In Big Ship Fuel Economy, Finances Trump Regulation
While increased regulation is often cited as the primary culprit driving shipowners to adopt new energy efficient technologies and practices for their ships, one major shipowner has a differing opinion.
“You can make the argument that regulations are what’s driving it, but personally I think it’s more economics,” said Chris Errington, Director of Engineering at Maersk Line. Errington, along with industry veteran Graham Westgarth, Executive Vice President of Operations and Stratefy, GasLog (GLOG) Logistics, was part of a panel discussion led by Dr. Kirsi Tikka, President and COO, ABS European Division, on energy efficiency of maritime vessels held on March 19, 2013 at the Connecticut Maritime Association’s Shipping 2013 event in Stamford, Connecticut.
“I think, even without the regulations, the shipyards and the economics of it are driven by the owners. The owners are the people that are demanding better designs and better efficiencies on the vessels.” Errington said, linking much of the industry’s focus on energy solutions to the “present financial climate and the economics of more energy efficient vessels.”
Given the market’s financial turbulence, squeezing fleets for the very last drop of profit has become a necessity for many shipowners. Vessel efficiency and company profits often go hand in hand, forcing shipowners to set their sights on energy solutions as an approach toward fleet-wide savings.
“[Maersk] has targets every year. Last year the target was $40 million in fuel savings, and we exceeded that. I think it was $78 million. We actually doubled it. And in the U.S. we achieved $16.7 million of that cost,” Errington said. “At the end of the day, everything is going to equate in dollar values. We’ll continue to challenge ourselves each year as we go. This year it’s a similar challenge of $80 million globally.”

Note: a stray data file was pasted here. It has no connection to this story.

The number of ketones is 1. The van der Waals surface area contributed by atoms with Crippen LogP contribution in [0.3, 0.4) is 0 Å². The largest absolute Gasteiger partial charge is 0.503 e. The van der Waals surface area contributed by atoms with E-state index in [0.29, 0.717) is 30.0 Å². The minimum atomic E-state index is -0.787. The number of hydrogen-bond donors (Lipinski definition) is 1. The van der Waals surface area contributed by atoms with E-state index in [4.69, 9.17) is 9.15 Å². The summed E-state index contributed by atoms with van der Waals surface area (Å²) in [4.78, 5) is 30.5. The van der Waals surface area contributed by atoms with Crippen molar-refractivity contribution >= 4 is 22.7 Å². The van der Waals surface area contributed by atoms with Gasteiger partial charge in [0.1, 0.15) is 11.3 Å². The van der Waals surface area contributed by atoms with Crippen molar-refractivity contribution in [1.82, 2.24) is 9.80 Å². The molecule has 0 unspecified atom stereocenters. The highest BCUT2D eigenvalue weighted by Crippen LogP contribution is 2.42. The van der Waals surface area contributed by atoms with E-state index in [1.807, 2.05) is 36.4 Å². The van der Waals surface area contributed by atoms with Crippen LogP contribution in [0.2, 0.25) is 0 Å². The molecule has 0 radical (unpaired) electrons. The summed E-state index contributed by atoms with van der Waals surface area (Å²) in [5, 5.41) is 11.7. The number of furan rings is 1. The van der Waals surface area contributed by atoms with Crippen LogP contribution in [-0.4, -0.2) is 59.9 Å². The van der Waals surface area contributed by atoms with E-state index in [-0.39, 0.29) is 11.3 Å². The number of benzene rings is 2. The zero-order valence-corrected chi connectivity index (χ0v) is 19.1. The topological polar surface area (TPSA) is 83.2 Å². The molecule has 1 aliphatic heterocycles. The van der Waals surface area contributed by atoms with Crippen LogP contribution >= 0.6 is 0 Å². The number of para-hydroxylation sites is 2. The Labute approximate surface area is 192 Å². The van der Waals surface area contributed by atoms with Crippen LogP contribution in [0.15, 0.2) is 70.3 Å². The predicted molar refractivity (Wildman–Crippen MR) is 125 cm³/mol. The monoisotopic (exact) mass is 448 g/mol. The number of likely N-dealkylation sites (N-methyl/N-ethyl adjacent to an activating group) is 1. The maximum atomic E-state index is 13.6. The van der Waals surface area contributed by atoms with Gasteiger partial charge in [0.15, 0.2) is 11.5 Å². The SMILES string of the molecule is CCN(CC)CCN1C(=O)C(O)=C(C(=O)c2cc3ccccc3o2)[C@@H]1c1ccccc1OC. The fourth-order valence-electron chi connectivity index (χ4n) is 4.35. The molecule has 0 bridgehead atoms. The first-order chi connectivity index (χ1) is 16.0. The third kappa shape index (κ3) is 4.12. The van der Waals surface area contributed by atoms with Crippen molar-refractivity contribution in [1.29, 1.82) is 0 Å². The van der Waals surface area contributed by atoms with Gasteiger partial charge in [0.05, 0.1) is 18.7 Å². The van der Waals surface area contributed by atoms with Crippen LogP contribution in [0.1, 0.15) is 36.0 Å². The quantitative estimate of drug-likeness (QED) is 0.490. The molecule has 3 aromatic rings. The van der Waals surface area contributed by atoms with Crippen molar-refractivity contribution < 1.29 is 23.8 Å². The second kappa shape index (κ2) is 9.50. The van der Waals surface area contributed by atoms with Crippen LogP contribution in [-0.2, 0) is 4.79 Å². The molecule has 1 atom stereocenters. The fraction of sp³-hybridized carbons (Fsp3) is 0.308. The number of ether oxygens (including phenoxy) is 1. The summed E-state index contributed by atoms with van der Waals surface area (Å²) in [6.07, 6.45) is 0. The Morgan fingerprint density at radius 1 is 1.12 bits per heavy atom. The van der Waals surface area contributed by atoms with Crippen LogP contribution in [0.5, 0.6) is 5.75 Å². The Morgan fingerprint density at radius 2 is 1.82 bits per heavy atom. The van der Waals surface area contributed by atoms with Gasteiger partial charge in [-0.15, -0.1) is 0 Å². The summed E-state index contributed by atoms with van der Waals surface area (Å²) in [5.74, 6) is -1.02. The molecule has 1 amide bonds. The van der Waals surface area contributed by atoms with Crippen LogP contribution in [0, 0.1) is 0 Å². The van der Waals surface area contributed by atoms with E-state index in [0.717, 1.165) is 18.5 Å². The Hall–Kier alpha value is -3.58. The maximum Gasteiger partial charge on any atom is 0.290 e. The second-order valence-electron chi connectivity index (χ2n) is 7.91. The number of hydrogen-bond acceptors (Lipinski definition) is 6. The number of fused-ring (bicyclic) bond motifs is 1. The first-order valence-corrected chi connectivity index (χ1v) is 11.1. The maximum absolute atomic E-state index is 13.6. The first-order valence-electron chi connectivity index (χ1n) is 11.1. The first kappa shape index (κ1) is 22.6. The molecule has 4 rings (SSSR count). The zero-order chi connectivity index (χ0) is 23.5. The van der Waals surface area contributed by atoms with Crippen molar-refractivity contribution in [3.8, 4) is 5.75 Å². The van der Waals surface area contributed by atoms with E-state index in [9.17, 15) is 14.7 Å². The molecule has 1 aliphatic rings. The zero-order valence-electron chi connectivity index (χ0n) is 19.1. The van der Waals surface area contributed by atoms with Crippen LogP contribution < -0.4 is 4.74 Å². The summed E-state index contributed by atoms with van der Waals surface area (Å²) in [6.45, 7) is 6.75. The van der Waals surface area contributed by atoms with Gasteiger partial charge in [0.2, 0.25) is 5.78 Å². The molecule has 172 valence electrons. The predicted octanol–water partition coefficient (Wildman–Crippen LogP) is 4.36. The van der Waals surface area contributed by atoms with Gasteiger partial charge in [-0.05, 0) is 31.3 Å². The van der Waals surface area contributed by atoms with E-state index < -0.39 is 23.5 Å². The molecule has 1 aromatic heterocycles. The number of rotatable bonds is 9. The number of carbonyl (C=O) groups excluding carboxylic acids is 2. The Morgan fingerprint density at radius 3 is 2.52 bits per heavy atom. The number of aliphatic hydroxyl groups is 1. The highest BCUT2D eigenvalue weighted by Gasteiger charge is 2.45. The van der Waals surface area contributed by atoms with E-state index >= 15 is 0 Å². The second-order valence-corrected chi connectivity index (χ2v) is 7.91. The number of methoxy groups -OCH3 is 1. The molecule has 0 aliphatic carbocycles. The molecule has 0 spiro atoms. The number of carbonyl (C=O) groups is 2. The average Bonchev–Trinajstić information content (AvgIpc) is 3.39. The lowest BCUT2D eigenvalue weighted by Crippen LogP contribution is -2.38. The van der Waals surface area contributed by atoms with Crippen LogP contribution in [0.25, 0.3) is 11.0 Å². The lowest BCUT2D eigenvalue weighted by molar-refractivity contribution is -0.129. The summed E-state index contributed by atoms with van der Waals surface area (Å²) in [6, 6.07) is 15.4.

But these savings are not achieved without careful consideration and attention to detail. Even seemingly small features such as marine coatings can draw big savings, Errington said. “Paint systems play a huge factor in your economies,” he noted. “We found that you can have huge savings by having the right paint system on a vessel. At Maersk in the last two years, we have taken six of our vessels out of the water, not when they were due but drydocked them early just to change the paint system. And we could see the paybacks virtually immediately.”
Echoing Errington’s view on economic-driven energy advancements, Westgarth said, “Because of the price of fuel and the pressure the industry’s under, I’m seeing more innovation than I ever have before. There’s different hull designs, there’s retrofits, there’s different engines, there’s a lot of focus on using LNG as a marine fuel on ships outside of the LNG business. In 10 year’s time I think we will look back and see a quantum leap.” Speaking to the economy’s impact on future design, he added, “The new generation of ships, in my view, are going to be at least 10-15% more efficient than anything that we actually see right now.”
Westgarth also referred to regulation as a driving force for proactive energy efficiency initiatives—still not without strong economic implications. “One way or another, there will eventually be a tax on greenhouse gas emissions, whether it is a levy or a tax, there will be some form of cost associate,” Westgarth said. “The legislation will come, and I think if you’re a responsible company it makes a lot of sense to have the systems and processes in place before the legislation so you’re not scrambling at the last minute.”
Both Maersk and GasLog along with many other companies have used ABS framework to adopt efficient best-practices for their respective fleets, but certainly not without consideration to their company’s financial interests.
Regulations provide benchmarks which help keep shipowners on track; but the economy is ultimately shining the spotlight on energy solutions and catalyzing industry efforts toward efficiency.